Genealogy and History
Qajar (Kadjar) Rulers and Heads of the Imperial Kadjar House
(For pictures of these rulers see: Picture Gallery of Qajar Rulers on main page)
The Qajar (Kadjar) rulers are members of the Qovanlu clan of the Qajars (Kadjars), themselves members of the Oghuz branch of the larger Turkic peoples of central Asia. Within the Qajars (Kadjars) themselves, distinction is made between Qajars (Kadjars) of the ruling house (pronounced with two long "a": Qaajaar as in "all") and the non-ruling Qajars (Kadjars) (pronounced with two short "a": Qajar as in "apple"). This distinction in pronounciation also applies to the distinction made by the Qajars (Kadjars) themselves between Qajars (Kadjars) of princely origin in the male line and Qajars (Kadjars) whose mothers or female ancestors were of princely ancestry but their fathers were not. Thus many a descendant of a prominent Qajar (Kadjar) family may not claim the title "Prince" even though they may be closely connected even to the royal family but so only through a female relative.(1)
The first ruler of the Qajar (Kadjar) Dynasty, Aqa Mohammad Khan Qajar (Kadjar), son of Mohammad Hassan Khan Qajar (Kadjar), was already a local ruler's son, before he became king.(2) His father even claimed kingship of Persia for a while as a Qajar (Kadjar) shah but was not successful in maintaining the claim. Aqa Mohammad Khan, however, conquered his rivals by force of will, iron and blood; united the country, and crowned himself king of all of Persia and her vassal countries. He chose Tehran as his capital because it was ideally located and easy to defend. Before the Qajars (Kadjars), Tehran was a small insignificant town north of Rey. Aqa Mohammad Khan could have no offspring, since he was mutilated as a child by his rivals while he was a hostage at their seat of power. Later when he was able to escape and rally his troops to conquer the country, he made them pay dearly for their earlier crime. (See Prince Soltan Ali Mirza Kadjar's book on the subject: Les Rois Oubliés (The Forgotten Kings), Edition No1/Kian, Paris, 1992. See also Mrs. Emineh Pakravan, Agha Mohammad Ghadjar, Nouvelles Editions Debresse, Paris, 1963.)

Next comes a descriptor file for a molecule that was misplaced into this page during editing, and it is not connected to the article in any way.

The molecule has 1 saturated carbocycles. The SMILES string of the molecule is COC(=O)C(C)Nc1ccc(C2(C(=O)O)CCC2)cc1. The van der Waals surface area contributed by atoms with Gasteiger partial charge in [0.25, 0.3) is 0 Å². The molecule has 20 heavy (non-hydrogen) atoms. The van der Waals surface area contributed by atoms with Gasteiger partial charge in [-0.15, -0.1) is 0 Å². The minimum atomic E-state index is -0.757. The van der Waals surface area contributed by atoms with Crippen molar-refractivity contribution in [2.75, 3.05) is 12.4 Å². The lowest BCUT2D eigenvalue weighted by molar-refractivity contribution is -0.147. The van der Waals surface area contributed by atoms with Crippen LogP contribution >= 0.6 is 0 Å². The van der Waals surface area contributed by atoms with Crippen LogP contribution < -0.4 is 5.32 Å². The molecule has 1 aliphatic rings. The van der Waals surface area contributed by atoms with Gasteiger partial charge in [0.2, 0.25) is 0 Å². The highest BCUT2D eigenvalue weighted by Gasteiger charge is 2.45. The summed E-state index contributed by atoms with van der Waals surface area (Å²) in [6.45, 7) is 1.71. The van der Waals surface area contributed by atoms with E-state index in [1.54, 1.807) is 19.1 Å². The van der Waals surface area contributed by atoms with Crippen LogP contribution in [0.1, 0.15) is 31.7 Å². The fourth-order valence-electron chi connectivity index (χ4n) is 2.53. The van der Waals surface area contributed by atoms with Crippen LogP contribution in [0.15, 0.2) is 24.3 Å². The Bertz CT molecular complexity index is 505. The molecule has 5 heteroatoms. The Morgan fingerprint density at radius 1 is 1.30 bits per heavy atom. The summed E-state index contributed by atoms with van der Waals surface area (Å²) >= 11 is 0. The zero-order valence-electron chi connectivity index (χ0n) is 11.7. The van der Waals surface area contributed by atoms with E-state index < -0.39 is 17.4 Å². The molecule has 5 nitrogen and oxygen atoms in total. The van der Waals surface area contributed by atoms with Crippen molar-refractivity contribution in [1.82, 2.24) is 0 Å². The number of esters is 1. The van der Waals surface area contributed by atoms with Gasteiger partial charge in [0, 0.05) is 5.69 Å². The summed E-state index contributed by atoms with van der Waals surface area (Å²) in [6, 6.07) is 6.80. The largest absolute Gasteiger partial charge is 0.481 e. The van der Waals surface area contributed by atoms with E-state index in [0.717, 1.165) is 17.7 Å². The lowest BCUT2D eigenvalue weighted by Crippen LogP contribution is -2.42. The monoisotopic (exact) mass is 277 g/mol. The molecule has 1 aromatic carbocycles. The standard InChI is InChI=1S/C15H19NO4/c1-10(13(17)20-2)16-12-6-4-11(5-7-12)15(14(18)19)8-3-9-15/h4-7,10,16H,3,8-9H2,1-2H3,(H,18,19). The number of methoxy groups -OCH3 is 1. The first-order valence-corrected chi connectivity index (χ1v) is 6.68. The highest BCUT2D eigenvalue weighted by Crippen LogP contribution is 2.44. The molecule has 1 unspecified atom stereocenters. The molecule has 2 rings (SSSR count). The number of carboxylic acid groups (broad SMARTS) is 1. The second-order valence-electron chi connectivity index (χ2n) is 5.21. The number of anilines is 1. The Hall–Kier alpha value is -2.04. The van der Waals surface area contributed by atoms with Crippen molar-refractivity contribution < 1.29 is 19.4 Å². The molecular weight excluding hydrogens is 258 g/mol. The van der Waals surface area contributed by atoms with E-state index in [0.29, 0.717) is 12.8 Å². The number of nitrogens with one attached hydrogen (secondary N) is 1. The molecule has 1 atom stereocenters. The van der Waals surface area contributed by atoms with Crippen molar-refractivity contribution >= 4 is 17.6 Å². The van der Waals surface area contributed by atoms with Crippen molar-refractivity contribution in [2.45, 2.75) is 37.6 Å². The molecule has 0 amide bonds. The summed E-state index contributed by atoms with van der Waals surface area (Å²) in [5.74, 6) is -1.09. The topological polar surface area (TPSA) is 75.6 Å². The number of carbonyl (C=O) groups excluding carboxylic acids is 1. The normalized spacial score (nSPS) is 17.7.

Aqa Mohammad Khan Qajar (Kadjar) decreed the line of succession for the Qajar (Kadjar) royal house to be by primogeniture in the male line, with the caveat that the mother of the crown prince must be a Qajar (Kadjar) princess herself and a Qovanlu. Then he chose as his successor his nephew Fath Ali Khan, who became Fath Ali Shah and thus is really the patriarch and progenitor of the Qajar (Kadjar) ruling house. His son Abbas Mirza, the legendary Qajar (Kadjar) prince, was to be his successor. He died one year earlier than his father and thus the succession passed on to Abbas Mirza's son, Mohammad Mirza, later Mohammad Shah. Upon Mohammad Shah's death, his son Nasser-ed-Din Mirza, Abbas Mirza's grandson, becomes king. Nasser-ed-Din Shah is the longest reigning Qajar (Kadjar) monarch. His reign became the standard against which his successors' reigns were measured, including those of the succeeding dynasty, the Pahlavis. Upon his death after almost fifty years on the throne, his aged son, Mozaffar-ed-Din Mirza, becomes Shah. Mozaffar-ed-Din Shah's legacy is the granting of Persia's first Constitution, giving the country a constitutional monarchy and an elected parliament (Majles). Upon his death, his son Mohammad Ali Mirza becomes king. Mohammad Ali Shah's reign is cut short by one of the most turbulent episodes of Persia's modern history, the Constitutional Revolution of 1909, and his attempts to control the maelstrom these events had unleashed. He steps aside in 1909, and his twelve year old son, Ahmad Mirza, is declared Shah, though he reigns with a regent until the age of eighteen. Soltan Ahmad Shah was thus the first true constitutional monarch of Iran, abiding devotedly to the principle of constitutional rule, to the point that his insistence on the rule of law in 1919 during the negotiations towards the Anglo-Persian Agreement of that year, sealed his fate, and made the British look for an alternative to him. This "search" culminated in the coup of 1921 by Reza Khan (later Reza Shah Pahlavi), and the overthrow of the Qajar (Kadjar) Dynasty in 1925. Soltan Ahmad Shah dies in exile in 1930 and is buried in Kerbela, Iraq.